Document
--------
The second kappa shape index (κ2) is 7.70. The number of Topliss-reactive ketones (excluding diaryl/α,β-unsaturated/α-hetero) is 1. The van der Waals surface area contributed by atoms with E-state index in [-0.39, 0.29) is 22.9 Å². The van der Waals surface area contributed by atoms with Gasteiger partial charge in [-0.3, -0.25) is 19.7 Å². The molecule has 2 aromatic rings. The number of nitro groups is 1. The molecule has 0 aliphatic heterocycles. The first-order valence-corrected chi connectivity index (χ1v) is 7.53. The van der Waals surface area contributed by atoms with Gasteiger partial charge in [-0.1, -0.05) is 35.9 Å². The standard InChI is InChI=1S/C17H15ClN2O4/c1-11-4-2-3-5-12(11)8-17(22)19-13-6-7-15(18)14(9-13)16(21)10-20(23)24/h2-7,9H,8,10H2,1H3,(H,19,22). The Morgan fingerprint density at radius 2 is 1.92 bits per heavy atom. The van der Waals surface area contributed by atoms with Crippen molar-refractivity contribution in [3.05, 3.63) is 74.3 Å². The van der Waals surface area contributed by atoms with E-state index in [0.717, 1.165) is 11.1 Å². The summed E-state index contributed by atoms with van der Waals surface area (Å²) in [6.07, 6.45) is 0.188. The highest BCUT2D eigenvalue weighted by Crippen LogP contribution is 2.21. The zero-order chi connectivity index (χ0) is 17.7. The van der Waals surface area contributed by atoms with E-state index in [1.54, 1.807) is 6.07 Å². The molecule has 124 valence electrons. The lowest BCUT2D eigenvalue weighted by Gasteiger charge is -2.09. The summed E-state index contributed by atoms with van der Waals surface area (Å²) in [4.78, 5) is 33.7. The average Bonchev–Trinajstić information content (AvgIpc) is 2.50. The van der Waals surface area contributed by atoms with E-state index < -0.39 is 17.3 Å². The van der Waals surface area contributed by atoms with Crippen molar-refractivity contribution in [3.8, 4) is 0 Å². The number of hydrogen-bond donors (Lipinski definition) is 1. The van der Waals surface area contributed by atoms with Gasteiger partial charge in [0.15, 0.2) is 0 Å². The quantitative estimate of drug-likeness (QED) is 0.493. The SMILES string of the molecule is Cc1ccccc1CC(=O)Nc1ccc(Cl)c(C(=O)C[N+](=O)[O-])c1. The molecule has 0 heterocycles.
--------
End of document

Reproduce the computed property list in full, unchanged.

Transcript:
The second kappa shape index (κ2) is 7.70. The number of Topliss-reactive ketones (excluding diaryl/α,β-unsaturated/α-hetero) is 1. The van der Waals surface area contributed by atoms with E-state index in [-0.39, 0.29) is 22.9 Å². The van der Waals surface area contributed by atoms with Gasteiger partial charge in [-0.3, -0.25) is 19.7 Å². The molecule has 2 aromatic rings. The number of nitro groups is 1. The molecule has 0 aliphatic heterocycles. The first-order valence-corrected chi connectivity index (χ1v) is 7.53. The van der Waals surface area contributed by atoms with Gasteiger partial charge in [-0.1, -0.05) is 35.9 Å². The standard InChI is InChI=1S/C17H15ClN2O4/c1-11-4-2-3-5-12(11)8-17(22)19-13-6-7-15(18)14(9-13)16(21)10-20(23)24/h2-7,9H,8,10H2,1H3,(H,19,22). The Morgan fingerprint density at radius 2 is 1.92 bits per heavy atom. The van der Waals surface area contributed by atoms with Crippen molar-refractivity contribution in [3.05, 3.63) is 74.3 Å². The van der Waals surface area contributed by atoms with E-state index in [0.717, 1.165) is 11.1 Å². The summed E-state index contributed by atoms with van der Waals surface area (Å²) in [6.07, 6.45) is 0.188. The highest BCUT2D eigenvalue weighted by Crippen LogP contribution is 2.21. The zero-order chi connectivity index (χ0) is 17.7. The van der Waals surface area contributed by atoms with E-state index in [1.54, 1.807) is 6.07 Å². The molecule has 124 valence electrons. The lowest BCUT2D eigenvalue weighted by Gasteiger charge is -2.09. The summed E-state index contributed by atoms with van der Waals surface area (Å²) in [4.78, 5) is 33.7. The average Bonchev–Trinajstić information content (AvgIpc) is 2.50. The van der Waals surface area contributed by atoms with E-state index < -0.39 is 17.3 Å². The van der Waals surface area contributed by atoms with Crippen molar-refractivity contribution in [3.8, 4) is 0 Å². The number of hydrogen-bond donors (Lipinski definition) is 1. The van der Waals surface area contributed by atoms with Gasteiger partial charge in [0.15, 0.2) is 0 Å². The quantitative estimate of drug-likeness (QED) is 0.493. The SMILES string of the molecule is Cc1ccccc1CC(=O)Nc1ccc(Cl)c(C(=O)C[N+](=O)[O-])c1. The molecule has 0 heterocycles.